Security theater.

There have been many stories about the sham that is the TSA circus at your local airport, but this one is perhaps the best.

Schnei­er and I walked to the security checkpoint. “Counter­terrorism in the airport is a show designed to make people feel better,” he said. “Only two things have made flying safer: the reinforcement of cockpit doors, and the fact that passengers know now to resist hijackers.” This assumes, of course, that al-Qaeda will target airplanes for hijacking, or target aviation at all. “We defend against what the terrorists did last week,” Schnei­er said. He believes that the country would be just as safe as it is today if airport security were rolled back to pre-9/11 levels. “Spend the rest of your money on intelligence, investigations, and emergency response.”

The sad and bizarre fact is that this will never be fixed, because any legislator that objects to it will be seen as “soft on terrorism.” The only way to get rid of this carnival is for the people to rise up and fight against it. Yes, I’m suggesting protests and grassroots action. Unfortunately, this generation is too busy watching Dancing with the Stars to do anything important.

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5 Responses to Security theater.

  1. Kathy says:

    All I can think of to do is to hit the entire industry where it hurts. If you can avoid it in any way, shape, or form, refuse to fly. Don’t buy an airline ticket if you can drive, or if it’s a leisure trip, pick a closer destination that you can drive to instead of flying far away.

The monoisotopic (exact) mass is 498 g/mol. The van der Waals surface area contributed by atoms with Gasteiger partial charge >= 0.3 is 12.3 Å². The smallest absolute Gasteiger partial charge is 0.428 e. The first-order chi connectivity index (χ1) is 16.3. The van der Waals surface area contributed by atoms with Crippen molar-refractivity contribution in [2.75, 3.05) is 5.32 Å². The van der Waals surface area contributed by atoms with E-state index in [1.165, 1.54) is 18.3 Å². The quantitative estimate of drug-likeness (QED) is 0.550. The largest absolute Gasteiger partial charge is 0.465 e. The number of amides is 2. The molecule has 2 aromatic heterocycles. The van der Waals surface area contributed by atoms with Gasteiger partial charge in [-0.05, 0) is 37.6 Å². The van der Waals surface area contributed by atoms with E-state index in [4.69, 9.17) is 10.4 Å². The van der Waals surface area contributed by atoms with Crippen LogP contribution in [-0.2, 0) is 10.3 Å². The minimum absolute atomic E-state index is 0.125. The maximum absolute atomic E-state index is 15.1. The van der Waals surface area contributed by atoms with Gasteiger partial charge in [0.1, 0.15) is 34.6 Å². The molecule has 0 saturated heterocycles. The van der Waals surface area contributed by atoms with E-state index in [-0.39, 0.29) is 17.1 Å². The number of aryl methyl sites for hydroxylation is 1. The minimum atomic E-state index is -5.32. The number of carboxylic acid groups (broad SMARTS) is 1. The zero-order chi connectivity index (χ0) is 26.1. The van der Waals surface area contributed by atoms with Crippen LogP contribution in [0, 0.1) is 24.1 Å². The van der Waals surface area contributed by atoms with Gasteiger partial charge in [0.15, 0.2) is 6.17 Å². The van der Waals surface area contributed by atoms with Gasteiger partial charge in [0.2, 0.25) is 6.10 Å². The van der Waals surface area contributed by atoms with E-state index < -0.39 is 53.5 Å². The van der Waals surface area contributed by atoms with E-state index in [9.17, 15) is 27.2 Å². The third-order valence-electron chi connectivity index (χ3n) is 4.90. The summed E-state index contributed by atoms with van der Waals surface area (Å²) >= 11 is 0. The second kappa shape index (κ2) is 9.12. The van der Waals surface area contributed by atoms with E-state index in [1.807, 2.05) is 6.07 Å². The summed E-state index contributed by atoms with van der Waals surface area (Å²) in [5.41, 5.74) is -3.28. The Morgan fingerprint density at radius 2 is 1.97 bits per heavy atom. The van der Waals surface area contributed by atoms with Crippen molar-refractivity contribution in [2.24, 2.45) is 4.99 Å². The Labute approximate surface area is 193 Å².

I don’t know what good a sit-in or a protest at an airport would do. Maybe I’ve read too much of the stuff that makes me paranoid, but I honestly think they’d just arrest everyone as fast as they can (so few people would see the protest, and there wouldn’t be time for media coverage) and you’d end up in one of those TSA back rooms and get your name on the no-fly list, making the trips you *have* to make to the airport a living hell.

    If there’s a way to do something about it that will be effective, though, I’m in.

  2. TMac says:

    Yeah back in your day you had to walk up hill both ways to protest, in the snow even. Your generation didn’t sit around and stand for any injustice from the government or society at large. Back in your day it was common place for a woman and an African-American to both receive over 20 million votes in a primary for a major political party. Back in your day it was common place for an African-American to have a six point lead with two weeks to go and has a pretty good chance to be the next President of the United States.

    I get what you’re saying and I just don’t think the problem is this generation won’t protest. The problem is the previous generation or two votes like an idiot more often then not.

  3. Shocho says:

    All the things you’re talking about were made possible by a previous generation and a previous government that cared about people. That’s what we don’t have today.

    Back on the subject, all I can think of is this: When you go through the TSA Embarrassment Line, take off your pants. As long as you’re not going commando, I don’t think you’ll get arrested. I don’t think it’s against the rules to go through the checkpoint in your boxer shorts. After all, if you tell me to take off my belt and phone and keys, they’re all in my pants anyway.

  4. TMac says:

    That is almost exactly the response I was expecting from you. I’m mainly just giving you shit. I still love the “back in my day” stuff. Obama will win because of the under 30 vote. The only the previous generation could vote then Obama wouldn’t even have the nomination.

    I agree with your security theater statement. I also don’t think its that big a deal. There are bigger problems to fix, let’s work on those first and then deal with the 10 minutes extra it takes to fly later.

  5. Bpaul says:

    Security theater note:

    we got back from a harried flight from Colorado, after going through two checkpoints, and Katye pulled a forgotten steak knife out of her backpack.

    Oh so safe.

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